of the feet" by her medical team. However, some
of the frustration is with Irene - in that she has not been
assertive with her doctors. The very first question I would
have asked would have been "Why are we waiting a month"
on both counts. I would have been pressing them to do the surgery
sooner, and if they weren't able to comply, I would have looked
for alternatives and second opinions. I have learned by talking
with several other "seniors" that they perceive that
some doctors treat elderly patients a little differently at
times. It is uncomfortable for me to say this, but after hearing
some other stories, I believe that in some cases, doctors may
look at seriously or gravely ill seniors as experiencing a health
condition that is to be expected with old age, and that perhaps
it is just the natural progression or consequence of aging...which
trumps any sense of urgency.
It is imperative for seniors to get assertive...to ask the tough questions...and
to be a pain in the rear so that their questions ge
- and to put a little fire under the seat of their doctors if
they feel like they are being misled or being treated as anything
less than a high priority.
It is also so important, if possible,
to have a trusted friend or family member go with you to the
doctor - as a second set of ears, and a second voice. I think
doctors "perk up" a little bit if they know that there
is an extended family interest in the well-being of their patient.
I'd like to see my mother-in-law
attend my son's high school graduation in 10 years. A few months
ago, this wasn't even a question for me - and now, I'm not so
sure. Right now, it's day to day.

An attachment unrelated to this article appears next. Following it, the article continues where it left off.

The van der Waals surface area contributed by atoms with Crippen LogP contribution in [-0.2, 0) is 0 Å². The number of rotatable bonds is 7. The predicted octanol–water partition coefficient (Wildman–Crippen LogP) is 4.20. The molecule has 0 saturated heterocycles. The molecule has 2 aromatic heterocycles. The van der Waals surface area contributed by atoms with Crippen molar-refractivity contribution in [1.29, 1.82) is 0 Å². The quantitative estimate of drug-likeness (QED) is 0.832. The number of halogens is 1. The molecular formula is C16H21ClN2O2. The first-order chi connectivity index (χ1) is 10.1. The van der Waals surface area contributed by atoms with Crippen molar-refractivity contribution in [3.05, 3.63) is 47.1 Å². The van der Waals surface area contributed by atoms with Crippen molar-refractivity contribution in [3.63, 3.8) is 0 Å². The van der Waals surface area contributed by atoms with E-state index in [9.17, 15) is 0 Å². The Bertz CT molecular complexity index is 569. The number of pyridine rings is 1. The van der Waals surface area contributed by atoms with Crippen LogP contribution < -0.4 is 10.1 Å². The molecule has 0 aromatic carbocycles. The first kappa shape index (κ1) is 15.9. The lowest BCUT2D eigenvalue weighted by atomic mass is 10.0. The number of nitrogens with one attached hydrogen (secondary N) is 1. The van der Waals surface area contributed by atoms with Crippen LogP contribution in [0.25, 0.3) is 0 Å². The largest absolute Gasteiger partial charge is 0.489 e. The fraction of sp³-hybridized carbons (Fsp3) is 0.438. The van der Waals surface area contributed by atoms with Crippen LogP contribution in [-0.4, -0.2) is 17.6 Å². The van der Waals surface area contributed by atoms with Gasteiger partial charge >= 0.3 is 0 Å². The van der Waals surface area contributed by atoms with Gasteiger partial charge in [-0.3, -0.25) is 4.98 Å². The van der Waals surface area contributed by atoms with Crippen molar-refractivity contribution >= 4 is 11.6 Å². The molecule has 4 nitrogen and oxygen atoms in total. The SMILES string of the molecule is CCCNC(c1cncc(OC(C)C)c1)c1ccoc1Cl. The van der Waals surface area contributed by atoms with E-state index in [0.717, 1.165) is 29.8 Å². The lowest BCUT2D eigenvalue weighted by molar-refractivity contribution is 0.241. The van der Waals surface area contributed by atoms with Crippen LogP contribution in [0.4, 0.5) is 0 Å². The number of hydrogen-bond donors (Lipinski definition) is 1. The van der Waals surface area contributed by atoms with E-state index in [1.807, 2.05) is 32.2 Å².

I always try to write articles
that I think are relevant to assisted living and seniors. This
whole experience has forced my wife and myself to ask some tough
questions that we hadn't considered before. Irene is now 80
years old, and starting to have some significant health problems.
If she decides to go forward with radiation, or chemo - or -
if she decides to do nothing, which is a possibility, will she
be able to live alone any more? She's been in the same house
for something like 40 years, and she does have a high degree
of pride, and dignity, not to mention a fierce sense of independence.
She won't consider an assisted living facility without strong
resistance, which is where we ask ourselves how assertive we
need to be with her? We don't live closeby, and can't care for
her 24x7 for an extended period of time. We've offered to her
to move to our state and live with us, but she wouldn't consider
it. I can understand that her life, and her roots are all in
her town, and cutting those would be to remove much of her identity.
But, at some point, the reality will be that she will need help,
and if she wants to stay in her town, she will most certainly
have to consider an assisted living facility. I've already looked,
and there are many near where she lives. By considering an assisted
living residence, she'll be able to continue attending her church,
maintain her long-established friendships and retain her sense
of identity with the place where she has essentially spent her
We're all pulling for her,
and we dearly love her. It's time to take the gloves off.
- by the staff at Assisted